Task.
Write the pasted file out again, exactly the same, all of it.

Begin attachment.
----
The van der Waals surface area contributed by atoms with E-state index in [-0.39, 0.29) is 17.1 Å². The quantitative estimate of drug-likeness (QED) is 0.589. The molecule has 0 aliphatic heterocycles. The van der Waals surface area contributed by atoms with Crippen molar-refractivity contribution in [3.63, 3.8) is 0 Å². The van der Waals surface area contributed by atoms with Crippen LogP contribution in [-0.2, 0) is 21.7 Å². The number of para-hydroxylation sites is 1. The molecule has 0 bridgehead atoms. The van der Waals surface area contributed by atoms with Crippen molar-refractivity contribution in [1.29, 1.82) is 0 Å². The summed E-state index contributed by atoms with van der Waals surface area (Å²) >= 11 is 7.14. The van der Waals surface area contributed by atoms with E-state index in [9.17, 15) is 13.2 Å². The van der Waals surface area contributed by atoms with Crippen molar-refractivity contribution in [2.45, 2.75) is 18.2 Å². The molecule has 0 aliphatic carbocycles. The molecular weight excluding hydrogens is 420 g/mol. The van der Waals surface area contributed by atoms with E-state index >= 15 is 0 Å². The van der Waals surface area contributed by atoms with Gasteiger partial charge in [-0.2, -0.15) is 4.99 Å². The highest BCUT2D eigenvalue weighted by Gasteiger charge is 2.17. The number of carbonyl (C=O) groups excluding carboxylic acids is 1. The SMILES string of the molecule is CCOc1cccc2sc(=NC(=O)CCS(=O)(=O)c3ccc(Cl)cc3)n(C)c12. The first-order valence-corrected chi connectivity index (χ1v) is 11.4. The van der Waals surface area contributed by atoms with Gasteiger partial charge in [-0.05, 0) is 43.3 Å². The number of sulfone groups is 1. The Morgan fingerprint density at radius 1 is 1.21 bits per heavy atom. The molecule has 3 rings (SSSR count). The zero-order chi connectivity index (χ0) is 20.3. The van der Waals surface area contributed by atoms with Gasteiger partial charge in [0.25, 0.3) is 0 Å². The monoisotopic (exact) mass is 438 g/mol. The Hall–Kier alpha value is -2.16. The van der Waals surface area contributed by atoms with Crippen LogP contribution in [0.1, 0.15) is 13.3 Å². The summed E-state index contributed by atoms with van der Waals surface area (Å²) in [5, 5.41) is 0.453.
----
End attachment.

The van der Waals surface area contributed by atoms with E-state index in [-0.39, 0.29) is 17.1 Å². The quantitative estimate of drug-likeness (QED) is 0.589. The molecule has 0 aliphatic heterocycles. The van der Waals surface area contributed by atoms with Crippen molar-refractivity contribution in [3.63, 3.8) is 0 Å². The van der Waals surface area contributed by atoms with Crippen LogP contribution in [-0.2, 0) is 21.7 Å². The number of para-hydroxylation sites is 1. The molecule has 0 bridgehead atoms. The van der Waals surface area contributed by atoms with Crippen molar-refractivity contribution in [1.29, 1.82) is 0 Å². The summed E-state index contributed by atoms with van der Waals surface area (Å²) >= 11 is 7.14. The van der Waals surface area contributed by atoms with E-state index in [9.17, 15) is 13.2 Å². The van der Waals surface area contributed by atoms with Crippen molar-refractivity contribution in [2.45, 2.75) is 18.2 Å². The molecule has 0 aliphatic carbocycles. The molecular weight excluding hydrogens is 420 g/mol. The van der Waals surface area contributed by atoms with E-state index >= 15 is 0 Å². The van der Waals surface area contributed by atoms with Gasteiger partial charge in [-0.2, -0.15) is 4.99 Å². The highest BCUT2D eigenvalue weighted by Gasteiger charge is 2.17. The number of carbonyl (C=O) groups excluding carboxylic acids is 1. The SMILES string of the molecule is CCOc1cccc2sc(=NC(=O)CCS(=O)(=O)c3ccc(Cl)cc3)n(C)c12. The first-order valence-corrected chi connectivity index (χ1v) is 11.4. The van der Waals surface area contributed by atoms with Gasteiger partial charge in [-0.05, 0) is 43.3 Å². The number of sulfone groups is 1. The Morgan fingerprint density at radius 1 is 1.21 bits per heavy atom. The molecule has 3 rings (SSSR count). The zero-order chi connectivity index (χ0) is 20.3. The van der Waals surface area contributed by atoms with Gasteiger partial charge in [0.25, 0.3) is 0 Å². The monoisotopic (exact) mass is 438 g/mol. The Hall–Kier alpha value is -2.16. The van der Waals surface area contributed by atoms with Crippen LogP contribution in [0.1, 0.15) is 13.3 Å². The summed E-state index contributed by atoms with van der Waals surface area (Å²) in [5, 5.41) is 0.453.